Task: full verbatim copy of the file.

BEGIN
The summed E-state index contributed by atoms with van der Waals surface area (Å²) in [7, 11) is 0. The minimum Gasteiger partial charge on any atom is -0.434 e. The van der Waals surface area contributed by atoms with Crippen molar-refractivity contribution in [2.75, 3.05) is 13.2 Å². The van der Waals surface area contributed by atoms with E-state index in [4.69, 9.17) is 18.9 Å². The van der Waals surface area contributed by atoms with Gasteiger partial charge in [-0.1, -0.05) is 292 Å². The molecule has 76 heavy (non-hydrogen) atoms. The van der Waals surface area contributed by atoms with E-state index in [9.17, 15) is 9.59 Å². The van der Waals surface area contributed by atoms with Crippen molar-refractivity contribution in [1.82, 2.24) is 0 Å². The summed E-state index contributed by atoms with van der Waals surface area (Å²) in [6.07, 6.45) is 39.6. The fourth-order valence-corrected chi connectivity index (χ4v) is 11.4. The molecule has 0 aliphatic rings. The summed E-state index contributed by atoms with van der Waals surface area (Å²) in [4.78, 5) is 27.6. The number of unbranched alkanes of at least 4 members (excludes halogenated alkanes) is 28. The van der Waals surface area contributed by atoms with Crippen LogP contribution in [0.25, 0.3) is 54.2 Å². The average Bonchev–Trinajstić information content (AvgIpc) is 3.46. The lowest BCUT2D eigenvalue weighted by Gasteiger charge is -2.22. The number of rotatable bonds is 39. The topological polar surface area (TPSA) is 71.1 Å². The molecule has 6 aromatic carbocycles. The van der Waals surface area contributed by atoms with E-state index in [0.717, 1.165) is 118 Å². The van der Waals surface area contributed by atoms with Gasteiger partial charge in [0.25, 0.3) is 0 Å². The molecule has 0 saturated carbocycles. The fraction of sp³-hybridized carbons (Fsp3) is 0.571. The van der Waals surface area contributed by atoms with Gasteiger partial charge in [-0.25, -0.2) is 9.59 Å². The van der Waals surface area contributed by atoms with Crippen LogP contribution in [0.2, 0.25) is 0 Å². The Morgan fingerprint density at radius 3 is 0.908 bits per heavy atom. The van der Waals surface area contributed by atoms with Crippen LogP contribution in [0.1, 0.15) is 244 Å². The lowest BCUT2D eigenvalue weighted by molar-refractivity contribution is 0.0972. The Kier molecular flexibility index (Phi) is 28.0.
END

The summed E-state index contributed by atoms with van der Waals surface area (Å²) in [7, 11) is 0. The minimum Gasteiger partial charge on any atom is -0.434 e. The van der Waals surface area contributed by atoms with Crippen molar-refractivity contribution in [2.75, 3.05) is 13.2 Å². The van der Waals surface area contributed by atoms with E-state index in [4.69, 9.17) is 18.9 Å². The van der Waals surface area contributed by atoms with Gasteiger partial charge in [-0.1, -0.05) is 292 Å². The molecule has 76 heavy (non-hydrogen) atoms. The van der Waals surface area contributed by atoms with E-state index in [9.17, 15) is 9.59 Å². The van der Waals surface area contributed by atoms with Crippen molar-refractivity contribution in [1.82, 2.24) is 0 Å². The summed E-state index contributed by atoms with van der Waals surface area (Å²) in [6.07, 6.45) is 39.6. The fourth-order valence-corrected chi connectivity index (χ4v) is 11.4. The molecule has 0 aliphatic rings. The summed E-state index contributed by atoms with van der Waals surface area (Å²) in [4.78, 5) is 27.6. The number of unbranched alkanes of at least 4 members (excludes halogenated alkanes) is 28. The van der Waals surface area contributed by atoms with Crippen LogP contribution in [0.25, 0.3) is 54.2 Å². The average Bonchev–Trinajstić information content (AvgIpc) is 3.46. The lowest BCUT2D eigenvalue weighted by Gasteiger charge is -2.22. The number of rotatable bonds is 39. The topological polar surface area (TPSA) is 71.1 Å². The molecule has 6 aromatic carbocycles. The van der Waals surface area contributed by atoms with E-state index in [0.717, 1.165) is 118 Å². The van der Waals surface area contributed by atoms with Gasteiger partial charge in [0.25, 0.3) is 0 Å². The molecule has 0 saturated carbocycles. The fraction of sp³-hybridized carbons (Fsp3) is 0.571. The van der Waals surface area contributed by atoms with Gasteiger partial charge in [-0.25, -0.2) is 9.59 Å². The van der Waals surface area contributed by atoms with Crippen LogP contribution in [0.2, 0.25) is 0 Å². The Morgan fingerprint density at radius 3 is 0.908 bits per heavy atom. The van der Waals surface area contributed by atoms with Crippen LogP contribution in [0.1, 0.15) is 244 Å². The lowest BCUT2D eigenvalue weighted by molar-refractivity contribution is 0.0972. The Kier molecular flexibility index (Phi) is 28.0.